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Unformatted text preview: C H A P T E R 1 Embedded Electronic Systems and Microcontrollers This chapter provides a short introduction to embedded electronic systems, where they are used, and ways in which they can be implemented. Microcontrollers were originally developed from microprocessors for use in embedded electronic control systems, as their name implies. They include a processor and most or all of the memory, clock, and other systems needed to support it. Everything is inside a single package, which is why a microcontroller is often described as a computer on a chip. I review the main features of a typical small microcontroller before setting the scene for the rest of the book with the MSP430. 1.1 What (and Where) Are Embedded Systems? Suppose that you asked people in the developed world to show you the products in their house that contained computer chips. (Admittedly, this term is deliberately vague.) Probably they would point to a personal computer and stop there. If you tried harder, you might be offered a game console or personal digital assistant. It is unlikely that they would mention cellular phones, which contain a startling degree of processing power just for communication, to say nothing of taking photographs and playing games. There is hardly an electrical consumer product nowadays that does not rely on digital control. This seems reasonable for washing machines and video recorders, but one might wonder why a toaster or a kettle needs any digital electronics. These products contain embedded electronic systems: The processor supports the operation of the product but is not the main reason for purchasing it. There are said to be about 100 embedded processors for each computer, so high-profile, leading-edge microprocessors make up a small part of the market in terms of www.newnespress.com 2 Chapter 1 volume. Fancy modern cars have approaching 100 processors and even a personal computer has embedded processors in its keyboard, mouse, screen, disk drives, and so on. The snag for an engineer is that embedded seems synonymous with invisible and few people appreciate the extent to which they rely on electronics. Embedded systems encompass a broad range of computational power. A crude classification is given by the number of bits that can be manipulated at a time. Many processors perform very simple tasks, for which 8 or even 4 bits are sufficient. For example, I have an electric toothbrush that pauses briey every 30 s to remind me to move on to the next quarter of my mouth. The electronics in a remote control, kettle, or toaster need not be very sophisticated either. A bigger device that can handle 8 bits is needed for something like a washing machine. These may be comparable in power with the processors used in the first personal computers and, in fact, the descendents of the microprocessors of those days are still widely used. Digital control has been employed in car engines for many years, since the first legislation was introduced to reduce pollution...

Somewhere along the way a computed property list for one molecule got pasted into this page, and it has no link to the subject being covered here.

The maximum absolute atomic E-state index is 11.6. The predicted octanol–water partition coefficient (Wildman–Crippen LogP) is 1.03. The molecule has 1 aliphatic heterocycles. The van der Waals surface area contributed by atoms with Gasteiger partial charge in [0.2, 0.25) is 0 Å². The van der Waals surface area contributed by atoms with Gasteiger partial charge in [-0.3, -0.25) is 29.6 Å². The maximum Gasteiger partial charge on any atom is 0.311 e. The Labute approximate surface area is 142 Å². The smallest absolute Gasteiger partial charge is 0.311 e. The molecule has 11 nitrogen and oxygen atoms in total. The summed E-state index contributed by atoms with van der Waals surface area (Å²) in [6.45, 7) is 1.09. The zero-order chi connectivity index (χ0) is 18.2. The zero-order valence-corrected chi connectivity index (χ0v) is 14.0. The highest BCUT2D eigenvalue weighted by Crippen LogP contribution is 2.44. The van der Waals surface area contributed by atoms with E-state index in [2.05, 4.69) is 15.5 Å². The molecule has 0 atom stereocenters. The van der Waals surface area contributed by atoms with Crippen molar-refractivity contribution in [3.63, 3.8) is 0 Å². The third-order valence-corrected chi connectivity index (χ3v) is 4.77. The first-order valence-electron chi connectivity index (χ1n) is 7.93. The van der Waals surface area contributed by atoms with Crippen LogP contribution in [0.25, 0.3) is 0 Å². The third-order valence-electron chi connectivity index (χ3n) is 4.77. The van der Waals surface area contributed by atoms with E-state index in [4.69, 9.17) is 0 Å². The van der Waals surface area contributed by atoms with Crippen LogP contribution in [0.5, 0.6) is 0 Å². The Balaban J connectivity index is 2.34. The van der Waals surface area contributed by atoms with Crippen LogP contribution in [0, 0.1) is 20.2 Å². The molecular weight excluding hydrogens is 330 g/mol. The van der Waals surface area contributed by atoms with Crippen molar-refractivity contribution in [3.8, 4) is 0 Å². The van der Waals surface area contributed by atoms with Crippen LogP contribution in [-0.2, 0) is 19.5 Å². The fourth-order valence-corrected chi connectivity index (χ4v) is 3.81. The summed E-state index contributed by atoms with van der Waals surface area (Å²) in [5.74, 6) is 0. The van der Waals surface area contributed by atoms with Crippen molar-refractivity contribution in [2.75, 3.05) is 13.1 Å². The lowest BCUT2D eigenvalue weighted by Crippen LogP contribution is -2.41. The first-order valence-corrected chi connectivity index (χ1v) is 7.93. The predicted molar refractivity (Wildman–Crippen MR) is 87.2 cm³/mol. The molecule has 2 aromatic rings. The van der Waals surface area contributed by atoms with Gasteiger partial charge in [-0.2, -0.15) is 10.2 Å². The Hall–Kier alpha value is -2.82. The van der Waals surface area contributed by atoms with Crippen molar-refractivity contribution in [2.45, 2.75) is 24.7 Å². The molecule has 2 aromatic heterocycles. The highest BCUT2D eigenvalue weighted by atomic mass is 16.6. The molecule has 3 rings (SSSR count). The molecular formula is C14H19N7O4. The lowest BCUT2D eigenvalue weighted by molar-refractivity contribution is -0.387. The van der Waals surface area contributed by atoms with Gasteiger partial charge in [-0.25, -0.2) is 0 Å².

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This document was uploaded on 02/06/2012.
- Winter '09